"They get short with people," Heidelbach said. "Don't take it personally. They're trying to leave. In a hurry."
'Fight, bite and breed'
The crew of volunteers stomped outside to practice their handling skills on Wayne Curtis' team of eager pure-bred Siberian Huskies, strung out in harness on a trail next to the headquarters building.
Ed Sundeen, a former sprint musher from Meadow Lakes with 27 years of experience as an Iditarod volunteer, observed the controlled chaos and recalled a story of his own.
Sundeen was handling for Charlie Boulding. A foot of fluffy snow made for terrible traction. One by one, each handler dropped out. Then there was one. Sundeen. The team started dragging him down the street.
"Charlie said, 'Just go ahead and let go. We'll make it,' " Sundeen said, smiling. "I know how to tuck and roll and get out of the way."
Meanwhile, Curtis had halted his sled. The dogs were getting a little balled up. That could spell trouble for some teams, Sundeen noted: "They'll fight and bite and breed."
The handlers straightened out the Siberians without a problem. First-time volunteer Patricia Hensmanns, a 31-year-old Anchorage transplant from a small town in north Germany, came away breathing hard and smiling.
"I was surprised how hard it is to run in the snow," Hensmanns said. "It is pretty exhausting."
From volunteer to veteran
Karin Hendrickson is about to embark on her fifth Iditarod.
Hendrickson juggles a full-time job as a state pesticide regulator with the demands of training, breeding and maintaining a 28-husky kennel near Willow.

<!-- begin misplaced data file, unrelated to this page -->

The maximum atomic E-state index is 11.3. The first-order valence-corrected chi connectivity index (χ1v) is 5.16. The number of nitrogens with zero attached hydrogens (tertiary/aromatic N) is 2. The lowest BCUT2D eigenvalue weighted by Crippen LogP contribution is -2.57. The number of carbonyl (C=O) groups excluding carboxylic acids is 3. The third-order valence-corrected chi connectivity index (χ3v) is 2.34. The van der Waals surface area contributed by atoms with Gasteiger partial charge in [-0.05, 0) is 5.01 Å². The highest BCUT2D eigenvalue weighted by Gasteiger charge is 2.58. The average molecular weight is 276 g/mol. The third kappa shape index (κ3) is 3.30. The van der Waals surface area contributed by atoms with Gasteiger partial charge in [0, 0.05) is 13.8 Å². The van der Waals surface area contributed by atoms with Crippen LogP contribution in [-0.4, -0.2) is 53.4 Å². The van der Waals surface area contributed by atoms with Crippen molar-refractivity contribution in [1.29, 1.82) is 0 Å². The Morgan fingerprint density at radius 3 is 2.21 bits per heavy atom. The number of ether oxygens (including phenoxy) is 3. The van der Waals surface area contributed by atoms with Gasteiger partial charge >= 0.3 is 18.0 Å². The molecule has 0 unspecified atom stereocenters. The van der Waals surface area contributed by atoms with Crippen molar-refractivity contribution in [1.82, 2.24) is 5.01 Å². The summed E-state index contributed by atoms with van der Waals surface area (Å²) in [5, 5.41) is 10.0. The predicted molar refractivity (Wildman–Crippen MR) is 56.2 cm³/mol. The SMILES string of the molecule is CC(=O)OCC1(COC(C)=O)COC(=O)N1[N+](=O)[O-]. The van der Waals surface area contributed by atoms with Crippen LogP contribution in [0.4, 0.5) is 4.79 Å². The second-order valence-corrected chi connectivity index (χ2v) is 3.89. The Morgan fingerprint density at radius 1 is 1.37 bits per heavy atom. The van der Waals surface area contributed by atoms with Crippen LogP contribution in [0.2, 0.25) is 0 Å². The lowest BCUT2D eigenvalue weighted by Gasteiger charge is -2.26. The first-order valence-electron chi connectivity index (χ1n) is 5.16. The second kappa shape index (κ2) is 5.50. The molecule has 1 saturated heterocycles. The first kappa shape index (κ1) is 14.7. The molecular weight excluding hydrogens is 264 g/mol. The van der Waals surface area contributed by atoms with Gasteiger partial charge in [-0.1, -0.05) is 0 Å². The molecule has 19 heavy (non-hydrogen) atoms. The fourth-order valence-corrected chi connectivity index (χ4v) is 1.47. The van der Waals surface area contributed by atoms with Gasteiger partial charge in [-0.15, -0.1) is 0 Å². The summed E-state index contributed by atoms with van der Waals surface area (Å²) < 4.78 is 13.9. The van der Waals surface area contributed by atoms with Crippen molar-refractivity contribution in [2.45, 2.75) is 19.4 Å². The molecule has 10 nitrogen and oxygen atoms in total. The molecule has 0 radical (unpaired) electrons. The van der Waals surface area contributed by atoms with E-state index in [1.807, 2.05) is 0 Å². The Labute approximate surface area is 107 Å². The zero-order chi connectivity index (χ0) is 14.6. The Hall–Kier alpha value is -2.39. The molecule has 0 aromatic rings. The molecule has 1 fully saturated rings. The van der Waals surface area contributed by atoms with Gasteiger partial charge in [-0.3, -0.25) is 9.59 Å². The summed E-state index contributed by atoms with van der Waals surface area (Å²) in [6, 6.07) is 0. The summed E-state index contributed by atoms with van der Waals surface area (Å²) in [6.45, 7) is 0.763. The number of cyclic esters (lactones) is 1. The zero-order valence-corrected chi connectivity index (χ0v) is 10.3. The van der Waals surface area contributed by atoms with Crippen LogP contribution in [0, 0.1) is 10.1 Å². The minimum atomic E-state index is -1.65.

But back in 2003, Hendrickson was a married, employed 33-year-old homeowner in Idaho with an itch to have some fun before life got too settled.
Escape came courtesy of a stint as a volunteer dog handler on Fourth Avenue helping escort hepped-up dog teams past the crowds and mayhem of the ceremonial start.
Hendrickson caught the sled-dog bug. She packed up her truck and spent the next two winters handling dog teams for two Iditarod veterans before becoming a musher herself.
Now she has a message for other rookie handlers.
"I got sucked in," Hendrickson said. "I always warn 'em: you never know what could happen."
Zaz Hollander is a journalist who lives in Palmer.
On the Web
• ADN.COM/IDITAROD: Follow the race from Anchorage to Nome with daily updates, photo galleries and minute-by-minute coverage with updated standings on our leader board and trail map.
• CEREMONIAL START: 10 a.m. Saturday, March 5, in downtown Anchorage at Fourth Avenue and D Street
• RACE RESTART: 2 p.m. Sunday, March 6, on Willow Lake.
By ZAZ HOLLANDER
Daily News correspondent